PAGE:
Vice Chairman, Keidanren
Chairman and Representative Director, Chief Executive Officer,
The Japanese economy has been trapped in a downward spiral stemming from asset appraised deflation. The threat of deflation had never been experienced in Japan in the past half century of post World War II. Therefore, we were not fully aware how fearful deflation was and how hard recovery would be once deflation started. And, in 1997, when the economy needed to be "accelerated" to turn in a positive direction, the government "put on the brakes" through fiscal structural reform.
However, since last autumn, the Obuchi government has placed the highest priority on economic recovery, and the Keidanren as well as the government have made all efforts possible to tackle the problem to achieve the same goal. I believe we are now moving in the right direction.
The different areas and industries of economy are all interconnected and moving simultaneously like a wheel. Accordingly, if the wheel of the economy starts to move in a positive upward spiral, eventually it will lead to an increase in tax revenues. To turn the wheel, we have to start pushing from the area most easily to move. It is my belief that personal consumption and housing investment are the areas that can stimulate the economy.
Japanese housing is far below the standards of developed countries, and there is a strong demand. Last autumn, the government decided to implement a large tax incentive on home purchases. This incentive has a specified duration of two years, which I think will psychologically appeal to consumers, having positive effects on economy.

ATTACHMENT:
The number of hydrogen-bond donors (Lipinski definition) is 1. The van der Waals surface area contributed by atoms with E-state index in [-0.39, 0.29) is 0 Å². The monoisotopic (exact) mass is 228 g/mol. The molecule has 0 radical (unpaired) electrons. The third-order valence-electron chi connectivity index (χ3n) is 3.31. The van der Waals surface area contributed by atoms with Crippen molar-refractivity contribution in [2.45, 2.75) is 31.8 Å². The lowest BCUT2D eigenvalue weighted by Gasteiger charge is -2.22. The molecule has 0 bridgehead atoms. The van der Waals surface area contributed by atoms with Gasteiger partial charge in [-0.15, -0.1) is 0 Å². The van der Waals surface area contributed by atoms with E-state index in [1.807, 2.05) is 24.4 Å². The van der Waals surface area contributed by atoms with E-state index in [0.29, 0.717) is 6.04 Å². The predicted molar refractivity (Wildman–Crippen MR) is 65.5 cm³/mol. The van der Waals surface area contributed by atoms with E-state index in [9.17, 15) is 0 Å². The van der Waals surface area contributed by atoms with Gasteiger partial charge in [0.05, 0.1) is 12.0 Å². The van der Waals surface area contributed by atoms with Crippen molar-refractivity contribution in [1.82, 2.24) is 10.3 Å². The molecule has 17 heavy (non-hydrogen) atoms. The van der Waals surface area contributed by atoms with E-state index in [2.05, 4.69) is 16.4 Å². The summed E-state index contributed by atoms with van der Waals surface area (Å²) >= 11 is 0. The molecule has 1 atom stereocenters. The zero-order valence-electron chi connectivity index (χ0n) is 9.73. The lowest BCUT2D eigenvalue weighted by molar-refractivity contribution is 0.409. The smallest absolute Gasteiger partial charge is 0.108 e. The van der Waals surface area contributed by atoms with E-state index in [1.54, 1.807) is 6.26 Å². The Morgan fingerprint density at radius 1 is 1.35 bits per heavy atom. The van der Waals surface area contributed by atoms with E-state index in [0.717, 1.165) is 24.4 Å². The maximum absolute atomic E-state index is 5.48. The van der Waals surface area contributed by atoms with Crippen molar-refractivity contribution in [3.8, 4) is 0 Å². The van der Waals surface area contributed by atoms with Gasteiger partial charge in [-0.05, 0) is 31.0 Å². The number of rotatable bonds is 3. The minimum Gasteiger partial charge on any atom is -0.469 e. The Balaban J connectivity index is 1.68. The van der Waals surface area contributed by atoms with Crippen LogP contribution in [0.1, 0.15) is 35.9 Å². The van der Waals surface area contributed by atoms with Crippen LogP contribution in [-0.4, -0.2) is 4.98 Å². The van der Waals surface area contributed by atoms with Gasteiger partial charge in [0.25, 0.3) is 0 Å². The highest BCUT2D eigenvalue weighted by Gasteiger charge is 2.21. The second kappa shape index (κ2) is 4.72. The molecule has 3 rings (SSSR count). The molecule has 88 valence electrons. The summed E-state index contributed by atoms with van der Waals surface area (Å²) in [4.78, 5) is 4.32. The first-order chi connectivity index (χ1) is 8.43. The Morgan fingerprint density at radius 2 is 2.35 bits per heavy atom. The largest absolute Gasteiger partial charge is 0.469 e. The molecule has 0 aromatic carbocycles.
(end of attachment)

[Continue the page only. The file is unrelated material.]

To begin with, it is one of the goals of the Japanese government to catch up with the global standard of housing. Housing policy used to place emphasis on quantity (the number of houses constructed), but it should be resolutely shifted to pursue quality. It is important to grasp the momentum created when the nation's attention is focused on housing, and to further implement an effective policy which enables the people in Japan to purchase larger and better quality homes. In this regard, I think the consumption tax (value added tax) on housing should be re-examined. Generally, in developed countries, value added tax is not imposed on real estate. In Japan, the purchaser is burdened with four kinds of tax: consumption tax, real estate acquisition tax, registration tax, and stamp tax.
It is a nation's mission to visualize what kind of lifestyle or the standards of living, the government should promote for the people, and, with this vision, the social systems should be reviewed and revised. I think the quality of housing, as well as that of streets and cities, is a reflection of the quality of civilization and culture of a nation, and when we look upon the current circumstances in Japan, there is still a great deal to be done by our generation.